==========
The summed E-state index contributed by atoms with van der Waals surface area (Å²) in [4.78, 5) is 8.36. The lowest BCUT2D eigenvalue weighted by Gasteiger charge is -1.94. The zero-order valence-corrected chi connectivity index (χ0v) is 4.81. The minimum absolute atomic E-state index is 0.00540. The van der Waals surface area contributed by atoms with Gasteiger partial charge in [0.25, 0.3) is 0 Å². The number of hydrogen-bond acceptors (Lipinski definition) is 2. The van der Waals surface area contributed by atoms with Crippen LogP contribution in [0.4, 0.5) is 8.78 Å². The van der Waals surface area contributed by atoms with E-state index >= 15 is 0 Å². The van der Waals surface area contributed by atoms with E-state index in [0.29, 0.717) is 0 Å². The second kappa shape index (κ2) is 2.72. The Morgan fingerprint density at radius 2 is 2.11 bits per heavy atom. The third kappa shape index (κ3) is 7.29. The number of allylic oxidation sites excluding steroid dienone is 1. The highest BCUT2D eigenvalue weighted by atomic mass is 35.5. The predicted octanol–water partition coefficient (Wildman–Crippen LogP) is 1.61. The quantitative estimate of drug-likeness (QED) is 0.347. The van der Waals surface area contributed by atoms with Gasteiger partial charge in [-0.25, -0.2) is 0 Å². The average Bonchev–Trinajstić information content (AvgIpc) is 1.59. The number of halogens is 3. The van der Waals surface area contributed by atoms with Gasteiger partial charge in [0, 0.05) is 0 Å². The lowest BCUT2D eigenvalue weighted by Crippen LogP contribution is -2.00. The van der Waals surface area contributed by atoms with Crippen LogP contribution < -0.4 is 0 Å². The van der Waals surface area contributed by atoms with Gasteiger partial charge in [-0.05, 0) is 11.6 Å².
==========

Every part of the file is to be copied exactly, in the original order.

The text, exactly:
The summed E-state index contributed by atoms with van der Waals surface area (Å²) in [4.78, 5) is 8.36. The lowest BCUT2D eigenvalue weighted by Gasteiger charge is -1.94. The zero-order valence-corrected chi connectivity index (χ0v) is 4.81. The minimum absolute atomic E-state index is 0.00540. The van der Waals surface area contributed by atoms with Gasteiger partial charge in [0.25, 0.3) is 0 Å². The number of hydrogen-bond acceptors (Lipinski definition) is 2. The van der Waals surface area contributed by atoms with Crippen LogP contribution in [0.4, 0.5) is 8.78 Å². The van der Waals surface area contributed by atoms with E-state index >= 15 is 0 Å². The van der Waals surface area contributed by atoms with E-state index in [0.29, 0.717) is 0 Å². The second kappa shape index (κ2) is 2.72. The Morgan fingerprint density at radius 2 is 2.11 bits per heavy atom. The third kappa shape index (κ3) is 7.29. The number of allylic oxidation sites excluding steroid dienone is 1. The highest BCUT2D eigenvalue weighted by atomic mass is 35.5. The predicted octanol–water partition coefficient (Wildman–Crippen LogP) is 1.61. The quantitative estimate of drug-likeness (QED) is 0.347. The van der Waals surface area contributed by atoms with Gasteiger partial charge in [-0.25, -0.2) is 0 Å². The average Bonchev–Trinajstić information content (AvgIpc) is 1.59. The number of halogens is 3. The van der Waals surface area contributed by atoms with Gasteiger partial charge in [0, 0.05) is 0 Å². The lowest BCUT2D eigenvalue weighted by Crippen LogP contribution is -2.00. The van der Waals surface area contributed by atoms with Crippen LogP contribution < -0.4 is 0 Å². The van der Waals surface area contributed by atoms with Gasteiger partial charge in [-0.05, 0) is 11.6 Å².